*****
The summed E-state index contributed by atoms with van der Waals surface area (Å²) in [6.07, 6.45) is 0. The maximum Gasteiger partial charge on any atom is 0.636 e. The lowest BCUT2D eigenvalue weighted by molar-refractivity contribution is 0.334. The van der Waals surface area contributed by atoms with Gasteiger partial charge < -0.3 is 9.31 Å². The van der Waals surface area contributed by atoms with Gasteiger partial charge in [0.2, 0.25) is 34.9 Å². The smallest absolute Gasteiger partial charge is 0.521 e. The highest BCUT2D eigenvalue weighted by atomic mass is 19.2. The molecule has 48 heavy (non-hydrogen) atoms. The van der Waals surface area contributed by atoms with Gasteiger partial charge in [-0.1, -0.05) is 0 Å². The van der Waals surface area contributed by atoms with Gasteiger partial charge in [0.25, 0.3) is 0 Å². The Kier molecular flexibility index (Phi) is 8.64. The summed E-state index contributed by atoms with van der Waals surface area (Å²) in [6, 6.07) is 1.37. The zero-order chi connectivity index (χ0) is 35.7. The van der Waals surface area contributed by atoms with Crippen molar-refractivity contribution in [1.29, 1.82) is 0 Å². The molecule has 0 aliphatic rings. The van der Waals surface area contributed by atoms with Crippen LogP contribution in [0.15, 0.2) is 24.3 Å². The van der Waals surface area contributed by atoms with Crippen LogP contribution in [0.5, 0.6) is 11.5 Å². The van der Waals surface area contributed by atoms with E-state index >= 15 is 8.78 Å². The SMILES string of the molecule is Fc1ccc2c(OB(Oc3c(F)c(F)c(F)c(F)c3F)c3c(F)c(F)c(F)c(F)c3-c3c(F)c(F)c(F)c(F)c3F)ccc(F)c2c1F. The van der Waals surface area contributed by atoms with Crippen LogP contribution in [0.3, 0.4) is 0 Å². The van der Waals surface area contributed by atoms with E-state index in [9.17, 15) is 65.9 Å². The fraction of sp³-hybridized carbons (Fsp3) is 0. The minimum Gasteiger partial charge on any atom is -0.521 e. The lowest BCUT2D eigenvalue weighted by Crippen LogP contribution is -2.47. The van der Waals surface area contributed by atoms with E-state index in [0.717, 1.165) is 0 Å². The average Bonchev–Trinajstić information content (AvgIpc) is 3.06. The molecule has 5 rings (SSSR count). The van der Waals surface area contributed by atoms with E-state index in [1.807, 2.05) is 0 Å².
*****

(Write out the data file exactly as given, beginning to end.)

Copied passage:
The summed E-state index contributed by atoms with van der Waals surface area (Å²) in [6.07, 6.45) is 0. The maximum Gasteiger partial charge on any atom is 0.636 e. The lowest BCUT2D eigenvalue weighted by molar-refractivity contribution is 0.334. The van der Waals surface area contributed by atoms with Gasteiger partial charge < -0.3 is 9.31 Å². The van der Waals surface area contributed by atoms with Gasteiger partial charge in [0.2, 0.25) is 34.9 Å². The smallest absolute Gasteiger partial charge is 0.521 e. The highest BCUT2D eigenvalue weighted by atomic mass is 19.2. The molecule has 48 heavy (non-hydrogen) atoms. The van der Waals surface area contributed by atoms with Gasteiger partial charge in [-0.1, -0.05) is 0 Å². The van der Waals surface area contributed by atoms with Gasteiger partial charge in [0.25, 0.3) is 0 Å². The Kier molecular flexibility index (Phi) is 8.64. The summed E-state index contributed by atoms with van der Waals surface area (Å²) in [6, 6.07) is 1.37. The zero-order chi connectivity index (χ0) is 35.7. The van der Waals surface area contributed by atoms with Crippen molar-refractivity contribution in [1.29, 1.82) is 0 Å². The molecule has 0 aliphatic rings. The van der Waals surface area contributed by atoms with Crippen LogP contribution in [0.15, 0.2) is 24.3 Å². The van der Waals surface area contributed by atoms with Crippen LogP contribution in [0.5, 0.6) is 11.5 Å². The van der Waals surface area contributed by atoms with E-state index >= 15 is 8.78 Å². The SMILES string of the molecule is Fc1ccc2c(OB(Oc3c(F)c(F)c(F)c(F)c3F)c3c(F)c(F)c(F)c(F)c3-c3c(F)c(F)c(F)c(F)c3F)ccc(F)c2c1F. The van der Waals surface area contributed by atoms with Crippen LogP contribution in [0.3, 0.4) is 0 Å². The van der Waals surface area contributed by atoms with E-state index in [9.17, 15) is 65.9 Å². The fraction of sp³-hybridized carbons (Fsp3) is 0. The minimum Gasteiger partial charge on any atom is -0.521 e. The lowest BCUT2D eigenvalue weighted by Crippen LogP contribution is -2.47. The van der Waals surface area contributed by atoms with E-state index in [0.717, 1.165) is 0 Å². The average Bonchev–Trinajstić information content (AvgIpc) is 3.06. The molecule has 5 rings (SSSR count). The van der Waals surface area contributed by atoms with E-state index in [1.807, 2.05) is 0 Å².